- In addition to killing bacteria, HOCl also disrupts bacterial biofilms. Biofilms are slimy coverings that bacteria use to protect themselves.
- HOCl reduces itching in dogs from most causes. (Note - while HOCl may reduce itching in dogs infested with scabies or demodex mites, as of this writing, there are no studies that show that HOCl kills skin mites in dogs. However, there is one study noted in the references that shows HOCl does have efficacy in reducing skin mite issues in humans).
- HOCl is also effective in killing Malassezia pachydermatis, the microorganism that is the most common culprit of dog external ear infections.
- HOCl has anti-inflammatory properties and may help dogs with auto-immune skin disorders, like seborrhea.
Hypochlorous Acid in HICC PET™ Products
In skin care, HOCl is typically used in liquid form, liquid sprays, and wet wipes. HICC PET™ products are unique in that they are 100% natural, containing only pure, stabilized HOCl and deionized water.
In addition, HICC PET™ developed an innovative pet glove wipe that is infused with HOCl.
HICC PET™ glove wipes utilize a patented design that separates HOCl in its own storage compartment to keep it fresh and active. This preserves HICC PET™ glove products for 18 months. Personally, I love these wipes because they not only benefit your pet, but your hands also feel wonderfully soft and silky after using them.
HICC PET™ products can be used for regular grooming to keep your pet clean and smelling fresh. They are also excellent for paws and claws grooming after your pet is outside in snow and ice, or if your pet has muddy paws.
As an adjunct therapy for itch relief in dogs and cats and other dermatological problems, including skin allergies, ear infections, excessive licking and chewing, dandruff, skin odors, dog dry skin, wound care, and skin infections, innovative products containing stabilized hypochlorous acid, especially HICC PET™ products, are inexpensive, simple, effective, and safe. I predict these products are likely to become mainstays in the savvy pet parent toolbox of dog grooming supplies.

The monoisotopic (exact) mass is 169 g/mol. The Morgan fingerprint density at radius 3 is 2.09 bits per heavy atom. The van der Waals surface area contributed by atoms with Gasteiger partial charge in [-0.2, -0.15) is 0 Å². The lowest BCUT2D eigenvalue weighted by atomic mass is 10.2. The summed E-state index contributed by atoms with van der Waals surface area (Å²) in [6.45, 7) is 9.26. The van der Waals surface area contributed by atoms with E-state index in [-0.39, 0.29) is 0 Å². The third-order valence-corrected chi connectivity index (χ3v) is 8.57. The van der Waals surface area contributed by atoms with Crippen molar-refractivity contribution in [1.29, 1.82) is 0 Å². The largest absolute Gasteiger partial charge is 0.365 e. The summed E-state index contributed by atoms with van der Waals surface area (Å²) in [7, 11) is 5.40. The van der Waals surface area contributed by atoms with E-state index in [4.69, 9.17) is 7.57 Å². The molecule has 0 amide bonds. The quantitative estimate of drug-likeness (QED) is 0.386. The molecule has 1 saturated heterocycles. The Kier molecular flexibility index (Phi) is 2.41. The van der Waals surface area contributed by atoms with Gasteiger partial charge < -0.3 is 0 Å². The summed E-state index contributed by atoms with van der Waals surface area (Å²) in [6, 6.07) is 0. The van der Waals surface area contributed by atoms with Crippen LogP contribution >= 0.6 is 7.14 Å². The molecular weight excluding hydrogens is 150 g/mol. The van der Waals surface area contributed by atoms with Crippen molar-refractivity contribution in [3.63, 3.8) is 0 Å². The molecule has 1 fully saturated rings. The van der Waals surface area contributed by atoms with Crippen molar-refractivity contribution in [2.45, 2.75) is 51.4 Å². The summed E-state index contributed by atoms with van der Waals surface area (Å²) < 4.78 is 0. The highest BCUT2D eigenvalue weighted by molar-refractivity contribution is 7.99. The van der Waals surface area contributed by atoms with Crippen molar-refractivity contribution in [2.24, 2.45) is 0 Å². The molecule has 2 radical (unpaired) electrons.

2019 Cost of Pet Health Care, prepared by Healthy PawsTM Pet Insurance
Evaluation of hypochlorous acid as an ear flush in dogs with chronic otitis externa. Ralf S. Mueller, Katja N. Baumann, Teresa Boehm, Stefanie Dörfelt, Bettina Kasper, Laura Udraite-Vovk. Veterinary Dermatology. 14 December 2022. https://doi.org/10.1111/vde.13142
Status Report on Topical Hypochlorous Acid: Clinical Relevance of Specific Formulations, Potential Modes of Action, and Study Outcomes. James Q. Del Rosso, DO and Neal Bhatia, MD. J Clin Aesthet Dermatol. 2018 Nov; 11(11): 36–39. Published online 2018 Nov 1.
Topical stabilized hypochlorous acid: The future gold standard for wound care and scar management in dermatologic and plastic surgery procedures. Michael H Gold, Anneke Andriessen, Ashish C Bhatia, Patrick Bitter Jr, Suneel Chilukuri, Joel L Cohen, Chris W Robb. Journal of Cosmetic Dermatology. 2020 Feb;19(2):270-277. doi: 10.1111/jocd.13280. Epub 2020 Jan 6.
Diluted sodium hypochlorite in dogs: antiseptic efficacy, local tolerability and in vitro effect on skin barrier function and inflammation Frane Banovic, Thierry Olivry, Wolfgang Bäumer, Judy Paps, Jessica Stahl, Ana Rogers, Megan Jacob. Veterinary Dermatology. Presented at the North American Veterinary Dermatology Forum, 2017, Orlando, FL. Vet Dermatol 2017. First published: 14 September 2017 https://doi.org/10.1111/vde.12487.
Status Report on Topical Hypochlorous Acid: Clinical Relevance of Specific Formulations, Potential Modes of Action, and Study Outcomes. James Q. Del Rosso, DO and Neal Bhatia, MD. J Clin Aesthet Dermatol. 2018;11(11):36–39.
Fromstein SR, Harthan JS, Patel J, Opitz DL. Demodex blepharitis: clinical perspectives. Clinical Optometry. 2018;10:57–63.